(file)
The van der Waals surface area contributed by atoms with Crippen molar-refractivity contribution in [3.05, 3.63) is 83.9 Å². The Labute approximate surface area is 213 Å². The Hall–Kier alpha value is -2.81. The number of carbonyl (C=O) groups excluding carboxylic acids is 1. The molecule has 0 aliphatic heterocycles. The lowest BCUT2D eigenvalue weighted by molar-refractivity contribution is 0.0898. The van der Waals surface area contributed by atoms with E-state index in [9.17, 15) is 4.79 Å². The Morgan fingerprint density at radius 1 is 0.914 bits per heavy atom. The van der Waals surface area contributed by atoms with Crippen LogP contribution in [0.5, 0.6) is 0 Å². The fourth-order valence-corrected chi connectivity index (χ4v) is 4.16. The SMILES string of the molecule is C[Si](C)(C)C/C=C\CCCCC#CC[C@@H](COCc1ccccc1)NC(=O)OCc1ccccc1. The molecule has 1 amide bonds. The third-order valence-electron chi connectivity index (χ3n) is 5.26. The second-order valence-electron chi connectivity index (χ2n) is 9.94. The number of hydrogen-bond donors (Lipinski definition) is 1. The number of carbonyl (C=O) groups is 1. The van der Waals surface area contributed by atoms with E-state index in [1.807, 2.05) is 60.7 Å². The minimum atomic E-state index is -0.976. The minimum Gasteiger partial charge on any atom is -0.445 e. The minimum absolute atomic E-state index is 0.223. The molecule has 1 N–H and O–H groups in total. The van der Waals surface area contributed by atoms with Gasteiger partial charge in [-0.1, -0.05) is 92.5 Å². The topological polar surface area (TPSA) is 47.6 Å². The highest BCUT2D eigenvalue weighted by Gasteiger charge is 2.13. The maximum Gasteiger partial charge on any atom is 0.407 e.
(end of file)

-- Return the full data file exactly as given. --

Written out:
The van der Waals surface area contributed by atoms with Crippen molar-refractivity contribution in [3.05, 3.63) is 83.9 Å². The Labute approximate surface area is 213 Å². The Hall–Kier alpha value is -2.81. The number of carbonyl (C=O) groups excluding carboxylic acids is 1. The molecule has 0 aliphatic heterocycles. The lowest BCUT2D eigenvalue weighted by molar-refractivity contribution is 0.0898. The van der Waals surface area contributed by atoms with E-state index in [9.17, 15) is 4.79 Å². The Morgan fingerprint density at radius 1 is 0.914 bits per heavy atom. The van der Waals surface area contributed by atoms with Crippen LogP contribution in [0.5, 0.6) is 0 Å². The fourth-order valence-corrected chi connectivity index (χ4v) is 4.16. The SMILES string of the molecule is C[Si](C)(C)C/C=C\CCCCC#CC[C@@H](COCc1ccccc1)NC(=O)OCc1ccccc1. The molecule has 1 amide bonds. The third-order valence-electron chi connectivity index (χ3n) is 5.26. The second-order valence-electron chi connectivity index (χ2n) is 9.94. The number of hydrogen-bond donors (Lipinski definition) is 1. The number of carbonyl (C=O) groups is 1. The van der Waals surface area contributed by atoms with E-state index in [1.807, 2.05) is 60.7 Å². The minimum atomic E-state index is -0.976. The minimum Gasteiger partial charge on any atom is -0.445 e. The minimum absolute atomic E-state index is 0.223. The molecule has 1 N–H and O–H groups in total. The van der Waals surface area contributed by atoms with Gasteiger partial charge in [-0.1, -0.05) is 92.5 Å². The topological polar surface area (TPSA) is 47.6 Å². The highest BCUT2D eigenvalue weighted by Gasteiger charge is 2.13. The maximum Gasteiger partial charge on any atom is 0.407 e.